The report breaks down the directed-energy weapons market by technology: high-energy laser weapons, high-power microwave, and particle beam; by high energy laser systems: fiber laser, free electron laser, solid-state laser, and chemical laser; by end users: ship-based, land vehicles, airborne, and gun-shot; and by region: North America, Europe, Asia-Pacific, Middle East, and Latin America.
Among the factors driving the directed-energy market are increasing demand of lasers in naval applications such as countering missiles and unmanned aircraft, analysts say. Demand for non-lethal directed-energy weapons as deterrents also is growing.
Among the factors constraining growth in directed-energy weapons are arms transfer regulation, inadequate testing facilities, lack of adequate funding, and high developmental costs, analysts say.
An increase in defense spending in some countries and technological upgrades are providing new growth opportunities for companies involved in directed-energy weapons and components.
Northrop Grumman Corp., for example, won an $111 million U.S. Air Force contract earlier this year to provide hardware and support for the Large Aircraft Infrared Countermeasures (LAIRCM) missile-defense system.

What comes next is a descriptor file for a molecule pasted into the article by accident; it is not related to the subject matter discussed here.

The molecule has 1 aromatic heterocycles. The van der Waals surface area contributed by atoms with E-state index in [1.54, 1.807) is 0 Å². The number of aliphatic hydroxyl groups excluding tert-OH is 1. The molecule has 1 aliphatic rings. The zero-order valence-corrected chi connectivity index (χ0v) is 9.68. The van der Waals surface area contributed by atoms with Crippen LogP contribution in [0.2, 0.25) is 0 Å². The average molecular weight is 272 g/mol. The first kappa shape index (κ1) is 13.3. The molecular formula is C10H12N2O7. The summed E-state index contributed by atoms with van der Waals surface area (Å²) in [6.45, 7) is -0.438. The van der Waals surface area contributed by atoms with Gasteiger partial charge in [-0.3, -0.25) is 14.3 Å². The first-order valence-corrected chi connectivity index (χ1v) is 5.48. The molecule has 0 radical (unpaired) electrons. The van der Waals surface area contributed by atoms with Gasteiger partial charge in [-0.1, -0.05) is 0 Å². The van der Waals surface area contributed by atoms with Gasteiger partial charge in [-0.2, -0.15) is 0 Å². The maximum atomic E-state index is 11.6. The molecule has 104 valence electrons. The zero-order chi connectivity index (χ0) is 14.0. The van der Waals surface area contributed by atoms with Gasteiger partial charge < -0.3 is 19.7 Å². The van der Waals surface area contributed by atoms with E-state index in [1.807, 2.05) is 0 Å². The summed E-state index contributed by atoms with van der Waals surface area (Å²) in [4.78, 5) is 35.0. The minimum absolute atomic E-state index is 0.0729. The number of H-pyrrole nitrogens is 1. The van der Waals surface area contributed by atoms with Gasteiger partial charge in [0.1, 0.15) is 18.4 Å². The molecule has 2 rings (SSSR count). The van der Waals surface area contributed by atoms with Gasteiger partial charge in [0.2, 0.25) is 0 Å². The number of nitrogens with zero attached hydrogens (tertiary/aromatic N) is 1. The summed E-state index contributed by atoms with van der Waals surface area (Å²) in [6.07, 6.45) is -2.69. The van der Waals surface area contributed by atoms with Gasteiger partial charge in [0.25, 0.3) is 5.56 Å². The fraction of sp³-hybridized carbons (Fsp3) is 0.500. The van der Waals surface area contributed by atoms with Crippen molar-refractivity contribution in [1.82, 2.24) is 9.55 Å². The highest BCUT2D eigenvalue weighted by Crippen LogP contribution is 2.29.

Lockheed Martin Corp. also won a $78 million U.S Army contract this year to develop enhanced and affordable weapon systems to eliminate targets without the risk of exploded ordnance, analysts point out.
As of 2015, North America holds the largest share of the world directed energy weapons market, followed by Europe. The directed-energy weapons market in the Middle East, meanwhile should grow at a combined annual growth rate of 34.12 percent over the next five years.
Key players in this market include U.S. companies Lockheed Martin, the Boeing Co., Northrop Grumman, and Raytheon Co., as well as and BAE Systems in the United Kingdom, analysts say.
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